Paradise Papers: Apple drawn into tax haven scandal

Apple is the latest company to be drawn into the fallout from the Paradise Papers. Leaked documents show that the company, in the wake of being asked to pay $14.5 billion in back taxes to the EU, looked to move $250 billion from its Irish subsidiaries to other offshore jurisdictions with more gentle taxation arrangements.

The documents show that Apple asked corporate services provider and law firm Appleby to investigate the pros and cons of the British Virgin Islands, Bermuda, the Cayman Islands, Mauritius, the Isle of Man, Jersey and Guernsey. The company ultimately moved its wealth to Jersey, which happened to (for the most part) end corporate taxation in 2008.

If this money were kept within the United States, where Apple is based, the company would be paying a rate of 35% tax on those profits, which would seriously help the country's finances.

Apple has issued a statement defending its tax arrangements, and these broadly come back to one accurate point: the company acted according to the letter of the law: "At Apple we follow the laws, and if the system changes we will comply," the company wrote in a statement.

"The debate over Apple's taxes is not about how much we owe but where we owe it," said a spokesperson for the company. "As the largest taxpayer in the world we've paid over $35 billion in corporate income taxes over the past three years, plus billions of dollars more in property tax, payroll tax, sales tax and VAT. We believe every company has a responsibility to pay the taxes they owe and we're proud of the economic contributions we make to the countries and communities where we do business.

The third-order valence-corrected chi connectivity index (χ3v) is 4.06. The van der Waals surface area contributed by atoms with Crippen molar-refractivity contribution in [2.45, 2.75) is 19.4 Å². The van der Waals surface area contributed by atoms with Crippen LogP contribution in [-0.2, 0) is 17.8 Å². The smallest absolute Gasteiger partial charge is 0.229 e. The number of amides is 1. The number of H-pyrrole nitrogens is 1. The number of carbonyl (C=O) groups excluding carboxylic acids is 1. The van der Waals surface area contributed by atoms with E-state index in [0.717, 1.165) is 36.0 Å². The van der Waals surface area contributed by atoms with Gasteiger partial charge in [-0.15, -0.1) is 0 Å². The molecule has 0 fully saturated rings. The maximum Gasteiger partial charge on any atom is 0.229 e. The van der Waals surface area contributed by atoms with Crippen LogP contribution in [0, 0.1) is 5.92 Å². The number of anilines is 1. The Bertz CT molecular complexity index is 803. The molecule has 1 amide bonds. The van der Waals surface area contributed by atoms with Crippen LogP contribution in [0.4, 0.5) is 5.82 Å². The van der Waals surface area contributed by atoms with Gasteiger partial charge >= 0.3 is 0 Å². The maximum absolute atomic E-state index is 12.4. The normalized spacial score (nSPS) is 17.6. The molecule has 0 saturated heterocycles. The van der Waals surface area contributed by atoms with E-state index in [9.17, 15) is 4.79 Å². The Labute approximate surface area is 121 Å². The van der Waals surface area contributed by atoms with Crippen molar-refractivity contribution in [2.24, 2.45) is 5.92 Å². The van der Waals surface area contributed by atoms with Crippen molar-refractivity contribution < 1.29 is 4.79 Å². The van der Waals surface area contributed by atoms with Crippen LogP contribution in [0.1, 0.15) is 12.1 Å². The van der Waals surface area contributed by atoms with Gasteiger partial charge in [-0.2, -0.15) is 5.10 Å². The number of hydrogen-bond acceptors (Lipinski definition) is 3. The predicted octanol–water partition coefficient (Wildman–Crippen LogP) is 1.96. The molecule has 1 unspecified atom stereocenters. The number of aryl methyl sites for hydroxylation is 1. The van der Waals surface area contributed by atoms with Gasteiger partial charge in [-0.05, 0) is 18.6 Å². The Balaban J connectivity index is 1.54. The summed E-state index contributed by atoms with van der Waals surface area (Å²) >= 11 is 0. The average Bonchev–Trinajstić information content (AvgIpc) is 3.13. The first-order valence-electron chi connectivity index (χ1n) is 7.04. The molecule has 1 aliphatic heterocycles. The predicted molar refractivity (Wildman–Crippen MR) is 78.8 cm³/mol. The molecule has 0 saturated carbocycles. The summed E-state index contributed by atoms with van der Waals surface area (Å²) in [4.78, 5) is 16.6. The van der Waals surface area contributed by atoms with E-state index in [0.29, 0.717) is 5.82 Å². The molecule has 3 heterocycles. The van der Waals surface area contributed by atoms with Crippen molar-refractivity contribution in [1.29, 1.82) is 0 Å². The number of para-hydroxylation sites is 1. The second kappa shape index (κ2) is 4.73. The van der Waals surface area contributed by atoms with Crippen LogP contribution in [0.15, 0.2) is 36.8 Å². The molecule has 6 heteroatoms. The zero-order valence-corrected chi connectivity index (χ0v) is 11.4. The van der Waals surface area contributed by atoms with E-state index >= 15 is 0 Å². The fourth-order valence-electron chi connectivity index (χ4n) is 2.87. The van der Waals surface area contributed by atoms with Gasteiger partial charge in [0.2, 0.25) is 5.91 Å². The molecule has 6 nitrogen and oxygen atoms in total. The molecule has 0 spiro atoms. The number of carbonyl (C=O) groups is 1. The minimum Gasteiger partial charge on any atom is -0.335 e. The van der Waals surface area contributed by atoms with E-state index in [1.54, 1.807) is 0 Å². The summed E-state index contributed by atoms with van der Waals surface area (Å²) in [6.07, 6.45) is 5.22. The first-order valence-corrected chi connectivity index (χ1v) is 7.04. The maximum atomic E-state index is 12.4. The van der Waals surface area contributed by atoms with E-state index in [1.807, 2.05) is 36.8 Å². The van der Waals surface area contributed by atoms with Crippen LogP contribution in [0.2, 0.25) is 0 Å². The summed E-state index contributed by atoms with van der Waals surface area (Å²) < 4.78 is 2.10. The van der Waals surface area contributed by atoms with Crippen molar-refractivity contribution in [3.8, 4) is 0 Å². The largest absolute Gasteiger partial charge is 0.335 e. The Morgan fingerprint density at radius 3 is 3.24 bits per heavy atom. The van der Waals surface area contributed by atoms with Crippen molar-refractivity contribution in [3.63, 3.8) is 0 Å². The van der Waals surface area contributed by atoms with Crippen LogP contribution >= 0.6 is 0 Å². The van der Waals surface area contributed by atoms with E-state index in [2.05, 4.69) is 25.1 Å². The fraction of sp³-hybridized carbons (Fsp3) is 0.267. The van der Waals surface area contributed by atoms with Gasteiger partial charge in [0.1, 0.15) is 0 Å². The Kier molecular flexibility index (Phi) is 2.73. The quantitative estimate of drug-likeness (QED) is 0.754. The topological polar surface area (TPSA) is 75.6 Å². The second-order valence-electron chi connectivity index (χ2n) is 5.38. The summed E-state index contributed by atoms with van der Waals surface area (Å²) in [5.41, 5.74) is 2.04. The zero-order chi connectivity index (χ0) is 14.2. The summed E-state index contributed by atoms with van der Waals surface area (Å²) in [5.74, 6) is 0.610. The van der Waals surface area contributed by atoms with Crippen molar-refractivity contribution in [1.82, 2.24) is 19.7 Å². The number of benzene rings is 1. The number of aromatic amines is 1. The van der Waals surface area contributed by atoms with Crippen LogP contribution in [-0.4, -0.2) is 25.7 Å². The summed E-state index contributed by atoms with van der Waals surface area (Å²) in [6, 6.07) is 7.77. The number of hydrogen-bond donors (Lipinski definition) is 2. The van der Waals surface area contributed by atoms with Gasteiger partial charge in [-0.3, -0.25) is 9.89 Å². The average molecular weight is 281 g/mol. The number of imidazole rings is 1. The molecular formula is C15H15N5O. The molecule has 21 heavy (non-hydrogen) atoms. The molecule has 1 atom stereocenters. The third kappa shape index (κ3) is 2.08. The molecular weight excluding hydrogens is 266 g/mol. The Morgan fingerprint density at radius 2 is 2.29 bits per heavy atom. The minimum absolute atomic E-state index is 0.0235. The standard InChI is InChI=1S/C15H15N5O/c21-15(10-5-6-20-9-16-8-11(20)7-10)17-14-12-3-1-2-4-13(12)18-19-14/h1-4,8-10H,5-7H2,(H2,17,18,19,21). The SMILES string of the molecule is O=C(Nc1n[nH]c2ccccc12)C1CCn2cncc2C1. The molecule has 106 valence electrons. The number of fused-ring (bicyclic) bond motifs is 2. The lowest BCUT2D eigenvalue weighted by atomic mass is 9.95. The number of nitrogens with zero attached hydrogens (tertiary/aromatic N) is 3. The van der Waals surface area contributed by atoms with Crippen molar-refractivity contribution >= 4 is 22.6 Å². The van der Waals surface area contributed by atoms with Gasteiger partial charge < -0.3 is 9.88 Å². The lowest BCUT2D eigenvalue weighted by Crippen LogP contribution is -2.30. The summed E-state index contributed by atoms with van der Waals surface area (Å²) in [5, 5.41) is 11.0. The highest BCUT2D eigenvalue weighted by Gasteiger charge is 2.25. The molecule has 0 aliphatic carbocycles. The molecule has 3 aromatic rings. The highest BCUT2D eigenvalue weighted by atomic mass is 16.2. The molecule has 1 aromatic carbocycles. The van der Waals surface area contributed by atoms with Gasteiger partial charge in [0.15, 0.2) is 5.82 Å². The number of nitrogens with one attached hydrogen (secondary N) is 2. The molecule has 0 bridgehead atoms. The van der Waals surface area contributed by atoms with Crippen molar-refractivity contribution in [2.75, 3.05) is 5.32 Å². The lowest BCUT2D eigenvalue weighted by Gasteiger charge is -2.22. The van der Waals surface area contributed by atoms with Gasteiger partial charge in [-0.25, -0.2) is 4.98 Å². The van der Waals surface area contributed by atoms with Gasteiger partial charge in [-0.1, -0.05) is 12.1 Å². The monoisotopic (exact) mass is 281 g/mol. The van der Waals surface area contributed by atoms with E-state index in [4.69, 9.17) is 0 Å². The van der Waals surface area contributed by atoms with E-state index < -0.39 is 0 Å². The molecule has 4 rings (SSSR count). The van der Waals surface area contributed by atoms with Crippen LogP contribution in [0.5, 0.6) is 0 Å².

"Under the current international tax system, profits are taxed based on where the value is created. The taxes Apple pays to countries around the world are based on that principle. The vast majority of the value in our products is indisputably created in the United States - where we do our design, development, engineering work and much more - so the majority of our taxes are owed to the US.

"When Ireland changed its tax laws in 2015, we complied by changing the residency of our Irish subsidiaries and we informed Ireland, the European Commission and the United States. The changes we made did not reduce our tax payments in any country. In fact, our payments to Ireland increased significantly and over the last three years we've paid $1.5 billion in tax there - 7% of all corporate income taxes paid in that country. Our changes also ensured that our tax obligation to the United States was not reduced."

The company spokesperson closed their statement by expressing that Apple would welcome global action to reform the way tax is collected. "We strongly support efforts from the global community toward comprehensive international tax reform and a far simpler system, and we will continue to advocate for that."

For a quick explainer on the Paradise Papers, keep reading.

The Paradise Papers: What are they?